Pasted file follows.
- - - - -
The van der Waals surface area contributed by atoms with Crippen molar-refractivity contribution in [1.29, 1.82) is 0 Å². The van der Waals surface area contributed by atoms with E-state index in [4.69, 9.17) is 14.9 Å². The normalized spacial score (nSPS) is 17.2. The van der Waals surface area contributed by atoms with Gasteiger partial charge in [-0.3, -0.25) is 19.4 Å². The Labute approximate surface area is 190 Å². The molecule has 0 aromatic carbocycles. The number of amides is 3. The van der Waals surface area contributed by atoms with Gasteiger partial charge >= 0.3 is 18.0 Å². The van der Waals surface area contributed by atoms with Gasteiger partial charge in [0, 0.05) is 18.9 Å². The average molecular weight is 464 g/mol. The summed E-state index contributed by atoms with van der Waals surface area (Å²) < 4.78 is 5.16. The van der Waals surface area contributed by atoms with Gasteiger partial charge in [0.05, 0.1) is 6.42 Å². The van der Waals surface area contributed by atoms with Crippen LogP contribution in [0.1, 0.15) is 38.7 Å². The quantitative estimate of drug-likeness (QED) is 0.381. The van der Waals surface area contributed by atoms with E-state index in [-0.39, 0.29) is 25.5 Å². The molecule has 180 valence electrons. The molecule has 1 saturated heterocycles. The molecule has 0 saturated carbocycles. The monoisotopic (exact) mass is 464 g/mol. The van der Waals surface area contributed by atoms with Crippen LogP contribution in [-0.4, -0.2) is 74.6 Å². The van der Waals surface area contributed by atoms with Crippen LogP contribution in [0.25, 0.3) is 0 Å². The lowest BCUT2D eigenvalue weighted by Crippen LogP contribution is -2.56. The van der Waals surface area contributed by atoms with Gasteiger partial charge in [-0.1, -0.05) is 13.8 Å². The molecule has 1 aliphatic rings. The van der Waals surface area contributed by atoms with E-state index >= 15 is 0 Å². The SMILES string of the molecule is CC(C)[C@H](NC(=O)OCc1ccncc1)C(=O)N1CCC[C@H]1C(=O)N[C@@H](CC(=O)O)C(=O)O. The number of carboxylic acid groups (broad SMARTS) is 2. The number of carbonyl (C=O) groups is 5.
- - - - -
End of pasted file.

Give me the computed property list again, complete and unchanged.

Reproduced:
The van der Waals surface area contributed by atoms with Crippen molar-refractivity contribution in [1.29, 1.82) is 0 Å². The van der Waals surface area contributed by atoms with E-state index in [4.69, 9.17) is 14.9 Å². The normalized spacial score (nSPS) is 17.2. The van der Waals surface area contributed by atoms with Gasteiger partial charge in [-0.3, -0.25) is 19.4 Å². The Labute approximate surface area is 190 Å². The molecule has 0 aromatic carbocycles. The number of amides is 3. The van der Waals surface area contributed by atoms with Gasteiger partial charge >= 0.3 is 18.0 Å². The van der Waals surface area contributed by atoms with Gasteiger partial charge in [0, 0.05) is 18.9 Å². The average molecular weight is 464 g/mol. The summed E-state index contributed by atoms with van der Waals surface area (Å²) < 4.78 is 5.16. The van der Waals surface area contributed by atoms with Gasteiger partial charge in [0.05, 0.1) is 6.42 Å². The van der Waals surface area contributed by atoms with Crippen LogP contribution in [0.1, 0.15) is 38.7 Å². The quantitative estimate of drug-likeness (QED) is 0.381. The van der Waals surface area contributed by atoms with E-state index in [-0.39, 0.29) is 25.5 Å². The molecule has 180 valence electrons. The molecule has 1 saturated heterocycles. The molecule has 0 saturated carbocycles. The monoisotopic (exact) mass is 464 g/mol. The van der Waals surface area contributed by atoms with Crippen LogP contribution in [-0.4, -0.2) is 74.6 Å². The van der Waals surface area contributed by atoms with Crippen LogP contribution in [0.25, 0.3) is 0 Å². The lowest BCUT2D eigenvalue weighted by Crippen LogP contribution is -2.56. The van der Waals surface area contributed by atoms with Gasteiger partial charge in [-0.1, -0.05) is 13.8 Å². The molecule has 1 aliphatic rings. The van der Waals surface area contributed by atoms with E-state index >= 15 is 0 Å². The SMILES string of the molecule is CC(C)[C@H](NC(=O)OCc1ccncc1)C(=O)N1CCC[C@H]1C(=O)N[C@@H](CC(=O)O)C(=O)O. The number of carboxylic acid groups (broad SMARTS) is 2. The number of carbonyl (C=O) groups is 5.